The demonstration was the campaign’s fifth in a series of six protests it has scheduled at the Capitol this spring and the second in a row where state police denied group access.
And as of Monday evening it was continuing – about two dozen demonstrators staged a sit in in the small area just inside the Capitol’s front door just in front of the state police’s heavily-manned security checkpoint. It was unclear Monday evening how long the peaceful sit-in would last.
Josh Lawson, the spokesman for the state police, said the rule allowing only two members of the group inside at a time is new “protocol by our Facilities Security Branch as well as our Legislative Security Branch.”
He said that 17 members of the group came inside the Capitol after a May 21 demonstration outside and remained in the building all night.
That evening the 17 declined when asked to leave, Lawson said, and committed the crime of criminal trespassing. But Lawson said their action was peaceful and none of the 17, who left the next morning, was arrested.
“Based on those actions and … based upon their statements and intentions to be arrested and to commit criminal acts once inside of the Capitol, we enacted that protocol,” Lawson said.
Lawson also said the group has never applied for, or received, a permit to demonstrate inside the Capitol.
But Rev. Megan Huston, senior minister of at First Cristian Church in Bowling Green, said before Monday’s demonstration, said, “We believe it is our Constitutional right for us to speak out to our elected officials. And this is our house. We pay taxes…We believe that it is our Constitutional right that we should have access to our house. We don’t need a permit, the Constitution is our permit.”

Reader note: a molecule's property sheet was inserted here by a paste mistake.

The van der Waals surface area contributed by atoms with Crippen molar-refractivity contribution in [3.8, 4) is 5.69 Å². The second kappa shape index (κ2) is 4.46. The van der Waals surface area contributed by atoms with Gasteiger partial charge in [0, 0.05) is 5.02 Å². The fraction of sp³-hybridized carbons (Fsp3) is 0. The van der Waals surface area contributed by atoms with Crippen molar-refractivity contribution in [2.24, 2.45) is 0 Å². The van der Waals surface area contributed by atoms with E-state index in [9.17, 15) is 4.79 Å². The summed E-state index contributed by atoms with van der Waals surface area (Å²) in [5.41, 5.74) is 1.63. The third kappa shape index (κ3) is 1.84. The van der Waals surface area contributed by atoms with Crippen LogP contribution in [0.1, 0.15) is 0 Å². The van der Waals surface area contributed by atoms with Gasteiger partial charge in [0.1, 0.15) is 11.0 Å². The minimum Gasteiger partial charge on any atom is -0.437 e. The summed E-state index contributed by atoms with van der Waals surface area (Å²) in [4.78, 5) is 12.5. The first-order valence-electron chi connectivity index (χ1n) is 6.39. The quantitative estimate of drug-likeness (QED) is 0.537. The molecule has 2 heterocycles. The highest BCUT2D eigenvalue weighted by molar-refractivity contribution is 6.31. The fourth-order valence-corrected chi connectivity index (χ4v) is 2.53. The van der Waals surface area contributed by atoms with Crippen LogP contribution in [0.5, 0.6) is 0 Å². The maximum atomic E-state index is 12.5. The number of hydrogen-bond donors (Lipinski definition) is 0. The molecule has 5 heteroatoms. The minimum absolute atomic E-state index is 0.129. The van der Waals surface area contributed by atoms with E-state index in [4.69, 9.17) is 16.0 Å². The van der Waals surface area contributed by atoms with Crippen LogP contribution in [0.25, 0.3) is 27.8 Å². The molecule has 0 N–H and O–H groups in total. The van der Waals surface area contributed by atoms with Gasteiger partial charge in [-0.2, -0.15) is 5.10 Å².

The confrontations at the Capitol doors are likely to continue.
On Wednesday, the Rev. William Barber, co-chairman of the national Poor People’s campaign who spoke at the Frankfort demonstration last week, plans to return to Kentucky’s Capitol on Wednesday for a news conference.
The Poor People’s Campaign agenda calls for “nonviolent direct action” for new laws and policies to help the poor, end racism and protect the environment. The national Poor People’s Campaign is also staging demonstrations at more than 30 state capitols this spring.
Monday’s demonstration was focused on pushing for laws that require “living wages,” rights of all workers to join unions, more funding for anti-poverty programs and free tuition at public colleges.
Speakers on Monday said that more than 4,000 Kentuckians are homeless, that a worker making Kentucky’s minimum wage would need to work 77 hours a week to afford a two-bedroom apartment, and that about half of Kentucky’s workforce makes less than $15 per hour.
Monday evening demonstrators outside tried to deliver pizzas to those sitting just inside the Capitol’s front door but were prohibited from handing the pizzas inside the door.
Lawson said the Capitol was closed as of 4 p.m. and that the delivery was an “attempt to prolong the illegal trespass that is going on.” He said those sitting in the Capitol were free to leave if they got hungry.